Who will host the 2022 World Cup?

The 2018 and 2022 FIFA World Cup hosting rights will be decided in Zurich, Switzerland today. Here's the short list for the 2022 World Cup bid:

Kai Pfaffenbach/Files/Reuters
Spain's Andres Iniesta holds the World Cup trophy after the 2010 World Cup final soccer match between Netherlands and Spain at Soccer City stadium in Johannesburg in this July 11 file photograph.


Potentially the first Middle Eastern country to host the World Cup, Qatar has secured Algerian-born French soccer legend Zinedine Zidane as a spokesperson for its World Cup bid.

In an advertisement for Qatar’s bid, Mr. Zidane talks about how he faced challenges after immigrating to France as a child, and emphasizes the benefits that having the tournament in the Middle East could have for children there.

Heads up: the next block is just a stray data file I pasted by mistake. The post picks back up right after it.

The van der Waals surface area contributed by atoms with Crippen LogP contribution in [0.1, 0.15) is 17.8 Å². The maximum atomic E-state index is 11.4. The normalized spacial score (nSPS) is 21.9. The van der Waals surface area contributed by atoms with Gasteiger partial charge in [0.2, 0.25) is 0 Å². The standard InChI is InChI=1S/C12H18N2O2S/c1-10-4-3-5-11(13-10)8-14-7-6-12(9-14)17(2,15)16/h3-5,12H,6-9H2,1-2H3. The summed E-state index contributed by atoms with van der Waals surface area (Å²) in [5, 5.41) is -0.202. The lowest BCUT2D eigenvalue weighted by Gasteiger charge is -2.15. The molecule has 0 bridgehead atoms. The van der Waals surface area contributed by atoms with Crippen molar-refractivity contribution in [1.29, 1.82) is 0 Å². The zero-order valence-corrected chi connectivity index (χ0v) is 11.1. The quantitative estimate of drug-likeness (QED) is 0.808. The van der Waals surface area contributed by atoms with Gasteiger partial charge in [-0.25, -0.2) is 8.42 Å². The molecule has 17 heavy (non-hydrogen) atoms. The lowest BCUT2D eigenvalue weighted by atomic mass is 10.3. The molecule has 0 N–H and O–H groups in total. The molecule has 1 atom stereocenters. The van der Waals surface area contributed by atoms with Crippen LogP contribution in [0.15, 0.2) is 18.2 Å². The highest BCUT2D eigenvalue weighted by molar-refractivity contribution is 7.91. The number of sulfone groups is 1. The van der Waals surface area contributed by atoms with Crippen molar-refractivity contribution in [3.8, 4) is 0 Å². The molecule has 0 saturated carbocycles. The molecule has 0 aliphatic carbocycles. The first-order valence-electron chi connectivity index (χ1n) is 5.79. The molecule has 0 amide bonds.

Qatar boasts a compact host site (the country is slightly smaller than Connecticut) and a nearly $60 billion investment in roads, rail, and a new international airport. The country’s bid also promises outdoor, air-conditioned, carbon-neutral stadia to combat 100-degree Fahrenheit daytime temperatures. To boot, Qatar is television revenue friendly: it’s within prime-time reach of about 3 billion viewers.

FIFA, however, remains concerned about the fact that virtually everything Qatar promises must be built in the next twelve years; a hiccup in any one of the major proposed projects would leave FIFA with little flexibility.

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